SEPTEMBER 10, 2019 | SEATTLE, WA
On an overcast September day, a group of coaches, educators, researchers, business leaders, government officials, and community members gathered at Steve Cox Memorial Park in South Seattle to discuss troubling participation trends in youth athletics and activities in King County.
According to a new report published by the University of Washington Center for Leadership in Athletics, in partnership with the Aspen Institute Sports & Society Program, kids in the Seattle-King County region are not getting enough active play.
Only 19% of youth in King County meet the Centers for Disease Control and Prevention recommendation of 60 minutes of daily physical activity, the report concludes, falling below the national average.
When accounting for factors like gender, race, language, affluence, and ability, the disparity is even more alarming.
While 22% of boys meet the CDC benchmarks for physical activity, only 16% of girls do so. Youth of color are less likely to participate in organized physical activity than their white peers. Participation barriers adversely affect immigrant communities and families that don’t speak English at home.
Read the full State of Play: Seattle-King County report here
Dr. Julie McCleery, the primary investigator on the report, articulated the urgency of the problem to the crowd at Steve Cox Memorial Park:
“The benefits of physical activity are so well founded and reach into all aspects of a child’s life, including improved cognition and mental health, school attendance, and even better grades,” McCleery said.
“Physical activity, along with social and emotional wellbeing, is a cornerstone of healthy, whole-child development, and merits the community’s prioritization and investment.”
In creating the report, Dr. McCleery and her team surveyed over 1,500 youth, parents, and coaches across King County. Through interviews and focus groups, researchers identified a host of issues contributing to declining participation in youth athletics and physical activity, including rising costs of “pay to play” sports and limited access to public parks and green spaces.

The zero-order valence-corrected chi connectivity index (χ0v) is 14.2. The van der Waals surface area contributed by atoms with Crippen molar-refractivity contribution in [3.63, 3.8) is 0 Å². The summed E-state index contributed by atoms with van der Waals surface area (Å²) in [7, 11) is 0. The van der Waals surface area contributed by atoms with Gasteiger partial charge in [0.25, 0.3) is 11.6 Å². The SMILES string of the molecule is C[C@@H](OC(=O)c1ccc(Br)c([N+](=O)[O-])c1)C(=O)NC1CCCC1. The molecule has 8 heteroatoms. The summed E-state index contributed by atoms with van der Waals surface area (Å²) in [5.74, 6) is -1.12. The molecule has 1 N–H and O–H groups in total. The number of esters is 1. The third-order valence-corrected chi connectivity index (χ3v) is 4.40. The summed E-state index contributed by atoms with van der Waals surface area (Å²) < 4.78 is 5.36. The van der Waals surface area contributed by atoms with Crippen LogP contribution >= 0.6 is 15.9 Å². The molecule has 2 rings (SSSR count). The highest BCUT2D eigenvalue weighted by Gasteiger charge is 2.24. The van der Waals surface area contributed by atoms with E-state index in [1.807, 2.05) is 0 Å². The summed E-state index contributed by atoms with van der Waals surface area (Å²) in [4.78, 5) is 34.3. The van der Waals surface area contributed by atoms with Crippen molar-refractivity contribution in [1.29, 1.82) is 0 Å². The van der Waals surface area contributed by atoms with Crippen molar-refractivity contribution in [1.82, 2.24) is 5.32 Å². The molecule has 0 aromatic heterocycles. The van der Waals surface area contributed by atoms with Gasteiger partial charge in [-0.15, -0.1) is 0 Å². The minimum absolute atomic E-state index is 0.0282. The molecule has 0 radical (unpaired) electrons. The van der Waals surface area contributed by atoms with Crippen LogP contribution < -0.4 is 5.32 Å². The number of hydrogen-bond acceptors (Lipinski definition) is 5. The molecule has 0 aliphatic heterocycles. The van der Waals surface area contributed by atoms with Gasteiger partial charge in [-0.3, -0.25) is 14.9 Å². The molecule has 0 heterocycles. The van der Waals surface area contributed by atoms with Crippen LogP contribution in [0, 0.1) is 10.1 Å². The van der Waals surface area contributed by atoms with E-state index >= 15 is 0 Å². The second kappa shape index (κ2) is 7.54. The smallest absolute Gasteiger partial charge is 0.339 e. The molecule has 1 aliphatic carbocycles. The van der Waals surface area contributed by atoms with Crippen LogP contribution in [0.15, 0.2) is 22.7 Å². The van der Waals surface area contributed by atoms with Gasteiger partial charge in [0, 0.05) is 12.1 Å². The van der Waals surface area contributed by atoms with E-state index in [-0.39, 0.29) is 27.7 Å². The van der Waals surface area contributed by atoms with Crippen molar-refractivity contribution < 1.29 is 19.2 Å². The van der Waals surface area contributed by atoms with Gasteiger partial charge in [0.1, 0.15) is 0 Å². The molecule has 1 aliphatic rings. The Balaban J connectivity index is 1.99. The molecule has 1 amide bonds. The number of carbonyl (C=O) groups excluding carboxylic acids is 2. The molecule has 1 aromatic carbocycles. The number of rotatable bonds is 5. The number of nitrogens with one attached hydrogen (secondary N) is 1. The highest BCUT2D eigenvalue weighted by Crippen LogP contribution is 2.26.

The State of Play: Seattle-King County report is based on Aspen Institute’s State of Play project that examines participation trends in youth athletics across the country.
Overall, King County received a “D” grade in terms of getting kids active.
For those that work in the fields of education, youth sports, or healthcare, the findings of the report were concerning, if not altogether surprising.
Though Seattle is known for its affluence, proximity to nature, and outdoors-oriented culture, for many residents the reality is not so rosy.
King County is among the most demographically and geographically diverse counties in the nation. Much of this diversity is relegated to certain pockets of the county including South Seattle and southwest King County, where Steve Cox Memorial Park is located.
The report exposes that the current youth sports system largely fails to serve lower-income communities.
Participation costs continue to rise and have become prohibitive for many families. Kids of color spend less time at public parks than their white peers, due in part to limited transportation options.